Danica Dakic, Grand Organ, 2010

•October 31, 2010 • Comments Off on Danica Dakic, Grand Organ, 2010

Danica Dakic

Grand Organ, 2010

Single-channel video installation, HD video transfered to Blu-Ray disc, 13 min

Original music by Bojan Vuletic. Director of Photography Egbert Trogemann

New Commission for Liverpool Biennial 2010, Touched

Ascending the narrow spiral stone steps near the entrance to the Anglican Cathedral makes you feel anxious about the awaiting experience. Pushing through the heavy blackout curtains to this enclosed space you are immediately plunged into darkness so severe that you are disorientated and unable to assess the parameters of the room. As your sight becomes accustomed to the darkness you notice that there are four chairs available for the spectators’ comfort to view Bosnian born artist Danica Dakic’s video “Grand Organ”. The video was filmed in St George’s Hall, Liverpool where the Grand Organ is installed. The Neoclassical St George’s Hall has been chosen by Dakic for its fascinating 19th Century history as a dual purpose venue for the contrasting businesses of justice and entertainment, combining a courtroom and concert hall under one roof. It is curious that Dakic has placed the resulting film in a Cathedral setting away from the site of its making. In some ways it could be said that it would be more fitting to place this video in the context of the place where it was performed and filmed. However, in placing “Grand Organ” in a church Dakic could be seen to be adding another, more spiritual or religious, layer to the readings of justice and leisure attached to it by its original setting. The small enclosed viewing space adds to the intimacy of the experience and helps to draw you in to the events unfolding on the screen.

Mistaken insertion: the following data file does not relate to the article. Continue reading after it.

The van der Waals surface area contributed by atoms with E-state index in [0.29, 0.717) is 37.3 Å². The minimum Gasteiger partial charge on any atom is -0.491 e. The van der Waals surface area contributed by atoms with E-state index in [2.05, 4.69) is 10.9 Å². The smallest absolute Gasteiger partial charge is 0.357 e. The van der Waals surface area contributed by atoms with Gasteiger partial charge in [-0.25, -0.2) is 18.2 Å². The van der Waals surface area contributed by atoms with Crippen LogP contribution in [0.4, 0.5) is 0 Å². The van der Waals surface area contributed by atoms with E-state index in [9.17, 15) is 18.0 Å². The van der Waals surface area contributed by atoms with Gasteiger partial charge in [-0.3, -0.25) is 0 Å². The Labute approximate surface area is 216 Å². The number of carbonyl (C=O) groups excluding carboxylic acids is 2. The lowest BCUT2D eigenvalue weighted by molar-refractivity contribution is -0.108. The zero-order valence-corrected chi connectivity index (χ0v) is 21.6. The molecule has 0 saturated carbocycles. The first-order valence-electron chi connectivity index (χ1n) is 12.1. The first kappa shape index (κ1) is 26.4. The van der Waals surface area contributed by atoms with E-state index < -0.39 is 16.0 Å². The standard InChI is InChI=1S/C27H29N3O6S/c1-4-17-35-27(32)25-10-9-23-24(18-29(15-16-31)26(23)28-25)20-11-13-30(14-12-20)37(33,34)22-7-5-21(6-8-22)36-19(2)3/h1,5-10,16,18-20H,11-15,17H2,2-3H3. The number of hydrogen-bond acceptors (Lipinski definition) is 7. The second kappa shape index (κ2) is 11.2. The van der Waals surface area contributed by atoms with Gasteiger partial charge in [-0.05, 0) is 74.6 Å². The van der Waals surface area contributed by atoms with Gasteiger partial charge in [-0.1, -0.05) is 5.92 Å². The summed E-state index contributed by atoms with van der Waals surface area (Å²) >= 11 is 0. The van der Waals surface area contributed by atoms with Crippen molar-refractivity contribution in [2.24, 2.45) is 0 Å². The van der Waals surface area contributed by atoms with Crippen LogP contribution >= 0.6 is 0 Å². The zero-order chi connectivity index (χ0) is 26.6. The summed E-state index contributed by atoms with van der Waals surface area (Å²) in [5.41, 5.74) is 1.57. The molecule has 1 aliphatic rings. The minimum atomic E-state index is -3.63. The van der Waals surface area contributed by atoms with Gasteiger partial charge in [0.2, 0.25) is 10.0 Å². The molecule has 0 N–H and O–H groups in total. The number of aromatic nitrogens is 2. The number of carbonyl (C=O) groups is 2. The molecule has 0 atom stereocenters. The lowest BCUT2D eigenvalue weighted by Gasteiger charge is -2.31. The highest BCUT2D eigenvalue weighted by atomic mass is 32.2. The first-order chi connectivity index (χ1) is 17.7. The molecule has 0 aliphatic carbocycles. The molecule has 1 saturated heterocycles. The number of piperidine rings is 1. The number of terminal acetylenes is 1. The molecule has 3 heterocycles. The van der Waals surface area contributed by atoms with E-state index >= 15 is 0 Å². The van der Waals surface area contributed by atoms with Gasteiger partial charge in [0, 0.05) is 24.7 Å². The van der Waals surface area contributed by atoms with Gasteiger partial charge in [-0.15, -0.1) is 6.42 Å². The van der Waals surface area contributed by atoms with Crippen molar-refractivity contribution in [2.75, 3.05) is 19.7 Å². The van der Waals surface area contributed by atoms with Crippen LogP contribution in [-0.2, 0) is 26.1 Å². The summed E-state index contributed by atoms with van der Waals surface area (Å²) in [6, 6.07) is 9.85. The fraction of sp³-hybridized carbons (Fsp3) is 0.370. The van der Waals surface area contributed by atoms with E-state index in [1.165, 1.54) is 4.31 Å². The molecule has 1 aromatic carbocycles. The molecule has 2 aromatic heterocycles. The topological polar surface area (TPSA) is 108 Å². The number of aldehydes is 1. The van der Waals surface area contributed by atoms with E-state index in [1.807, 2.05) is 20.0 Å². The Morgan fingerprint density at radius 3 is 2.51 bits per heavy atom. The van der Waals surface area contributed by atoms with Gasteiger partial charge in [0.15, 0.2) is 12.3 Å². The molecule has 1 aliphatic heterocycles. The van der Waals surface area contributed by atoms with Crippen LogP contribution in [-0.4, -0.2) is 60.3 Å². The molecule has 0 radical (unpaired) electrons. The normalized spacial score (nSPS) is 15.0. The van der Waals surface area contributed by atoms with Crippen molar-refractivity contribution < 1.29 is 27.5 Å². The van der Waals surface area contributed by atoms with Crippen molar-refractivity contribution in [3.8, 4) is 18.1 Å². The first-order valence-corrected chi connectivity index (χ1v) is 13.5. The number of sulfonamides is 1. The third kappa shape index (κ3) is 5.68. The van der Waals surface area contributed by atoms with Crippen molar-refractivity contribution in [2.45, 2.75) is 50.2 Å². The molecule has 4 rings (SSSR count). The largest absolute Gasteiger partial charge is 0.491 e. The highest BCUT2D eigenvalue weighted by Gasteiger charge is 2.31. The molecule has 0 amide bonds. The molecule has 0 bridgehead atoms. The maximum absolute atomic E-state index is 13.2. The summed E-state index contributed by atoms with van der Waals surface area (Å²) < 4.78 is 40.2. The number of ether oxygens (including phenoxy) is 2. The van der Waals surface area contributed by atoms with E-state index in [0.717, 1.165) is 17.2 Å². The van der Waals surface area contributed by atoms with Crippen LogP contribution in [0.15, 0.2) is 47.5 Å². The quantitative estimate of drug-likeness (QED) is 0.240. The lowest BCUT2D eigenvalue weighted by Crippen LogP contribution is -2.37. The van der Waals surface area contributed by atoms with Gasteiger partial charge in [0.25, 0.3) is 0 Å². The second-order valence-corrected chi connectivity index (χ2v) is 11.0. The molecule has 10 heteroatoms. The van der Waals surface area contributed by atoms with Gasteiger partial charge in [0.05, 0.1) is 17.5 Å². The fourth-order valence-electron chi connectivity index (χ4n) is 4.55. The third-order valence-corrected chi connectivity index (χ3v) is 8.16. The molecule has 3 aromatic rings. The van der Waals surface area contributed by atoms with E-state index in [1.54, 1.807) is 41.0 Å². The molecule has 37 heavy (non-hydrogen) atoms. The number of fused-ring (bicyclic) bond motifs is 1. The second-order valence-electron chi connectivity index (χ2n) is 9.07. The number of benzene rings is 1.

There are three groups of participants in this film; young girls who scurry along echoing corridors and up and down wooden staircases; young choir boys dressed smartly in white shirts who emit melodious, though sometimes jarring, musical notes; and young adolescent girls who act out a courtroom scene in sign language, accusing and sentencing a red haired young woman. There is only one use of the spoken word in the whole film which follows the court judgement: “Not guilty of this crime”. The whole tone of the piece is set by way of sound, vision and choreographed movement.

Dealing in metaphors and trading in symbolism the piece is a hybrid of visual delights and an open narrative which is both magical and ambiguous. It is replete with opposites; light and dark; above and below; male and female; the poor and the privileged; the dreariness and the splendour; the high pitched notes and the low bass tones. All serve to convey a wholly atmospheric and disconcerting piece which creates dramatic tension.

The most apparent theme of the video is the innocence and vulnerability of children hinted at through their carefree activity. This frivolity appears in stark contrast to the seriousness of the courtroom drama. The narrative action is punctuated with moments of stillness and silence which play a dual role in creating atmosphere as well as highlighting the periods of intense activity and energy.

The camera repeatedly focuses in on the Grand Organ calling our attention to the opening and closing of the stops which is accompanied by a noise similar to a throbbing heartbeat; the Grand Organ becomes the heartbeat of the building, the vital organ which supports all life within. The numbers worn by the young girls echo the numbers on the organ stops; a comment perhaps on our individual (in)significance as a part of a collective.

There are several points in the video where we cease to be mere spectators and are implicated in the due process by way of the performer’s gaze. The film ends when the accused stares directly at us before walking slowly downstairs to meet her fate.


Hector Zamora, Synclastic/Anticlastic, 2010

•October 24, 2010 • Comments Off on Hector Zamora, Synclastic/Anticlastic, 2010

Hector Zamora

Synclastic / Anticlastic, 2010

50 mm cast concrete shell structures (series of 7 variations/moulds)

200 pieces produced

Courtesy of the artist

New commission for Liverpool Biennial 2010, Touched

Between two new black glass monolithic buildings at Mann Island on Liverpool’s resurgent waterfront lies a new installation by Mexican artist Hector Zamora. You first catch sight of the artwork as you approach the clear glass frontage which inside contains 200 suspended structures. These individual concrete cast pieces give the impression of a flock, shoal or even an alien invasion floating above head height.